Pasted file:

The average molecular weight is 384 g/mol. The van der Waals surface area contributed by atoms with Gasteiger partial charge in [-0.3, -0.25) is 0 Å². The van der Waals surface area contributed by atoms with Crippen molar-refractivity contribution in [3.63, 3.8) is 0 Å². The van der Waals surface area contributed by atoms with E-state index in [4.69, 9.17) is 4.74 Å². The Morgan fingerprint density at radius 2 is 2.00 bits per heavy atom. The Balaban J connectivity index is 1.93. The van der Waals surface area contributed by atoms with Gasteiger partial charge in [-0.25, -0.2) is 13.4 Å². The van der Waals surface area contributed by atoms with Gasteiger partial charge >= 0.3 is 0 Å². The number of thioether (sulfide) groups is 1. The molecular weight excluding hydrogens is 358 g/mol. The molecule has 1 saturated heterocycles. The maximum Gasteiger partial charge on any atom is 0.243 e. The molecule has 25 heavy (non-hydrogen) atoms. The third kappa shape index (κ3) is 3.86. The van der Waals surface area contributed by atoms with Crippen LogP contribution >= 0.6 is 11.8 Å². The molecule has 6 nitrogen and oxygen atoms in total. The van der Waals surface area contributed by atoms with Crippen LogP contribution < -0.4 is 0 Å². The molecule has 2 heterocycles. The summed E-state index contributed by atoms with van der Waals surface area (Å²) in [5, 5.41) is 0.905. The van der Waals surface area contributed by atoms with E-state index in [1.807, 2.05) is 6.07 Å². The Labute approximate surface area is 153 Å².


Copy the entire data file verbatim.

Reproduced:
The average molecular weight is 384 g/mol. The van der Waals surface area contributed by atoms with Gasteiger partial charge in [-0.3, -0.25) is 0 Å². The van der Waals surface area contributed by atoms with Crippen molar-refractivity contribution in [3.63, 3.8) is 0 Å². The van der Waals surface area contributed by atoms with E-state index in [4.69, 9.17) is 4.74 Å². The Morgan fingerprint density at radius 2 is 2.00 bits per heavy atom. The Balaban J connectivity index is 1.93. The van der Waals surface area contributed by atoms with Gasteiger partial charge in [-0.25, -0.2) is 13.4 Å². The van der Waals surface area contributed by atoms with Gasteiger partial charge >= 0.3 is 0 Å². The number of thioether (sulfide) groups is 1. The molecular weight excluding hydrogens is 358 g/mol. The molecule has 1 saturated heterocycles. The maximum Gasteiger partial charge on any atom is 0.243 e. The molecule has 25 heavy (non-hydrogen) atoms. The third kappa shape index (κ3) is 3.86. The van der Waals surface area contributed by atoms with Crippen LogP contribution >= 0.6 is 11.8 Å². The molecule has 6 nitrogen and oxygen atoms in total. The van der Waals surface area contributed by atoms with Crippen LogP contribution < -0.4 is 0 Å². The molecule has 2 heterocycles. The summed E-state index contributed by atoms with van der Waals surface area (Å²) in [5, 5.41) is 0.905. The van der Waals surface area contributed by atoms with E-state index in [1.807, 2.05) is 6.07 Å². The Labute approximate surface area is 153 Å².